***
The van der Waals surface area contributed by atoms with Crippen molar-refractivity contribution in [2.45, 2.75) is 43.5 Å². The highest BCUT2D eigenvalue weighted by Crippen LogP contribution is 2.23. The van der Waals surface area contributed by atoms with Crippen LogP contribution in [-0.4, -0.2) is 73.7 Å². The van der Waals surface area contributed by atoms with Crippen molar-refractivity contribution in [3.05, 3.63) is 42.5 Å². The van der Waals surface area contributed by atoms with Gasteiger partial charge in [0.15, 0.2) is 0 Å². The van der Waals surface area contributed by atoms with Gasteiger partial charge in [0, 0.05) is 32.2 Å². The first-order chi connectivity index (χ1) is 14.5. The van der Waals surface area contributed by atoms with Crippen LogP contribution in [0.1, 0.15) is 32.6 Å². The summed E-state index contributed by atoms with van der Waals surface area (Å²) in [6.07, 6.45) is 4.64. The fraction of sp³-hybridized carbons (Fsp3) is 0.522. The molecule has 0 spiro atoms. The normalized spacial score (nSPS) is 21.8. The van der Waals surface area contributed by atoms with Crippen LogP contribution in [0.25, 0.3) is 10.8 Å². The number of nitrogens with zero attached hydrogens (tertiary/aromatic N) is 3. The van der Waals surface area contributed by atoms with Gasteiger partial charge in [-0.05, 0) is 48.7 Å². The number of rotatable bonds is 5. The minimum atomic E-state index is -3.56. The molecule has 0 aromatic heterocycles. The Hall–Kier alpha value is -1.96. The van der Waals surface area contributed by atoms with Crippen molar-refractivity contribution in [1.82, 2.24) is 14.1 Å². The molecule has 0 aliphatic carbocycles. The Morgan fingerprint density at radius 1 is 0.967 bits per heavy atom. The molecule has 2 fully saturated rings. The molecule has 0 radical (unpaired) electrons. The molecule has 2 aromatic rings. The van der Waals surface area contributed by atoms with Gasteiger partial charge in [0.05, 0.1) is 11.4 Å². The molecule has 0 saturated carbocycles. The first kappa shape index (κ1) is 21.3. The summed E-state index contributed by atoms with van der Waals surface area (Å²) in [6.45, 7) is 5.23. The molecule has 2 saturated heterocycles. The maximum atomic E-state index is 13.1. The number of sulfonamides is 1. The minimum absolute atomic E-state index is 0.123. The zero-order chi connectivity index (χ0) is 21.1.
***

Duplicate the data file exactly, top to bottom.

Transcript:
The van der Waals surface area contributed by atoms with Crippen molar-refractivity contribution in [2.45, 2.75) is 43.5 Å². The highest BCUT2D eigenvalue weighted by Crippen LogP contribution is 2.23. The van der Waals surface area contributed by atoms with Crippen LogP contribution in [-0.4, -0.2) is 73.7 Å². The van der Waals surface area contributed by atoms with Crippen molar-refractivity contribution in [3.05, 3.63) is 42.5 Å². The van der Waals surface area contributed by atoms with Gasteiger partial charge in [0.15, 0.2) is 0 Å². The van der Waals surface area contributed by atoms with Gasteiger partial charge in [0, 0.05) is 32.2 Å². The first-order chi connectivity index (χ1) is 14.5. The van der Waals surface area contributed by atoms with Crippen LogP contribution in [0.1, 0.15) is 32.6 Å². The summed E-state index contributed by atoms with van der Waals surface area (Å²) in [6.07, 6.45) is 4.64. The fraction of sp³-hybridized carbons (Fsp3) is 0.522. The molecule has 0 spiro atoms. The normalized spacial score (nSPS) is 21.8. The van der Waals surface area contributed by atoms with Crippen LogP contribution in [0.25, 0.3) is 10.8 Å². The number of nitrogens with zero attached hydrogens (tertiary/aromatic N) is 3. The van der Waals surface area contributed by atoms with Gasteiger partial charge in [-0.05, 0) is 48.7 Å². The number of rotatable bonds is 5. The minimum atomic E-state index is -3.56. The molecule has 0 aromatic heterocycles. The Hall–Kier alpha value is -1.96. The van der Waals surface area contributed by atoms with Crippen molar-refractivity contribution in [1.82, 2.24) is 14.1 Å². The molecule has 0 aliphatic carbocycles. The Morgan fingerprint density at radius 1 is 0.967 bits per heavy atom. The molecule has 2 fully saturated rings. The molecule has 0 radical (unpaired) electrons. The molecule has 2 aromatic rings. The van der Waals surface area contributed by atoms with Gasteiger partial charge in [0.05, 0.1) is 11.4 Å². The molecule has 0 saturated carbocycles. The first kappa shape index (κ1) is 21.3. The summed E-state index contributed by atoms with van der Waals surface area (Å²) in [6.45, 7) is 5.23. The molecule has 2 saturated heterocycles. The maximum atomic E-state index is 13.1. The number of sulfonamides is 1. The minimum absolute atomic E-state index is 0.123. The zero-order chi connectivity index (χ0) is 21.1.